Close

Clearing out

A project log for Lab Rebuild and Benches

A personal project to overhaul my home lab setup, and install new benches

QuinnQuinn 04/07/2017 at 23:050 Comments

For the start, I had to clear out all the old. I pulled a bunch of boxes from storage, and started taking everything off my old work table, under it, and around it, emptying that half of the room. The other half has parts and equipment storage, which I'm leaving as is for the moment. It'll need cleanup as well, but one part at a time made sense.

The old work table, after cleaning it all up, and vacuuming varios wire scraps, lost screws, etc out of the carpet from years of use:

The old table was not big enough, was not ESD safe, and was no where near strong enough. I had to limit what I could put on it to keep it from sagging. Even still, after years of use, the center had sagged about an inch lower than the ends. This was also poor construction and while it wasn't going to fall over, it was wobbly. I made this bench when I was a child, as half of a train table. Given it's original lightweight purpose, and how young I was when I built it, it's understandable that it was so poorly constructed. The metal top shelf was something I scavenged afterwards, which was helpful, but nowhere near enough.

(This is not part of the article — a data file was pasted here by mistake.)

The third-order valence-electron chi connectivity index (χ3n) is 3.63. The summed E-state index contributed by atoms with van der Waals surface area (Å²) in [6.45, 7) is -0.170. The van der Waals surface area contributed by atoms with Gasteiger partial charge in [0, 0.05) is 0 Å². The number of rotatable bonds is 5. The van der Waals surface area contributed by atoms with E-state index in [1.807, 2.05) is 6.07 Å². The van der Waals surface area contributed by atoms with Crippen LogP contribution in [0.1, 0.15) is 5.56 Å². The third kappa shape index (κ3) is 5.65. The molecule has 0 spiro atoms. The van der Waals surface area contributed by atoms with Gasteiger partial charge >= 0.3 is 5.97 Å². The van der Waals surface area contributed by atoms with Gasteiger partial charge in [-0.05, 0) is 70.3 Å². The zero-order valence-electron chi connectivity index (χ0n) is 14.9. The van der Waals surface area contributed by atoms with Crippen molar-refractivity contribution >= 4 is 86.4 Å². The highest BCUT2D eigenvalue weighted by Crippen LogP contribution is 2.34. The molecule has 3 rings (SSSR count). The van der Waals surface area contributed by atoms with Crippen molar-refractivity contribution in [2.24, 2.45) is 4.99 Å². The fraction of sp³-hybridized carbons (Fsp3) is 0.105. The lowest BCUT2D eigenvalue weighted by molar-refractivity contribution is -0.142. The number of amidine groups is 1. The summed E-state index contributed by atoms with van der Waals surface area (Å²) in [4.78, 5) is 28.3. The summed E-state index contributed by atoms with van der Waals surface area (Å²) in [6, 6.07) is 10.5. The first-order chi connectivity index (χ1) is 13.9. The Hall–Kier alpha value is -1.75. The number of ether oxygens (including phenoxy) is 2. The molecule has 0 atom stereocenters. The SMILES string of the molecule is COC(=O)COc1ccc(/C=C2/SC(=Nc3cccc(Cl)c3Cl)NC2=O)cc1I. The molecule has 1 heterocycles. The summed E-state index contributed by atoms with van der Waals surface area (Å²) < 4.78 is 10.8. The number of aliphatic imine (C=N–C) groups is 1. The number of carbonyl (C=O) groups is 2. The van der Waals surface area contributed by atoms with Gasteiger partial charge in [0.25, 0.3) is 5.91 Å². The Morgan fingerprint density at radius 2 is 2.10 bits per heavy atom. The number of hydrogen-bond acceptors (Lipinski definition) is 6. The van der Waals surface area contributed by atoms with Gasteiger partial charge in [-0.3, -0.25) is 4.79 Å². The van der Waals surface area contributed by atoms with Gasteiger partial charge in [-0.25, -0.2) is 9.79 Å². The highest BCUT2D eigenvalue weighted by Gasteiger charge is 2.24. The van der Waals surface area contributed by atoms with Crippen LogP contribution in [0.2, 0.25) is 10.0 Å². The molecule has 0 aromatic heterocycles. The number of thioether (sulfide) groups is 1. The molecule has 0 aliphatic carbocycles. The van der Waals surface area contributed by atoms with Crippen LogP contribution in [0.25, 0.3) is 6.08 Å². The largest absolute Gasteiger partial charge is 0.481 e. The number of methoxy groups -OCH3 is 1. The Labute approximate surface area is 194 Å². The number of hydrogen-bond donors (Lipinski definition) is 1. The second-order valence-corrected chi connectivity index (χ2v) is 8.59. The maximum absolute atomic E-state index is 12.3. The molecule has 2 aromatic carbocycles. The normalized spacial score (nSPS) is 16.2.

The work benches I was going to install I had purchased as surplus 3 years prior, but they had been sitting in storage, waiting for me to have enough time to embark on this project. They were a fantastic deal as I paid $50 for each, and they were only a handful of years old at the time. I couldn't find the brand of them, so I'm not sure their cost new, but I expect it was substantial.

This is a very heavy weight bench, weighing probably over 300 pounds assembled. It is all steel, plus the table top. All of the metal work is 12 to 8 gauge steel, plus the uprights which are steel extrusions. The above picture shows the uprights at left and right. Top center is the table top(bottom side) and two of the shelves next to it. Below this is a back panel for rigidity, followed by the power strips(this picture after modifications), another support brace, the overhead lamp, and the laminate cover pieces. Every one of these pieces is surprisingly heavy.

Discussions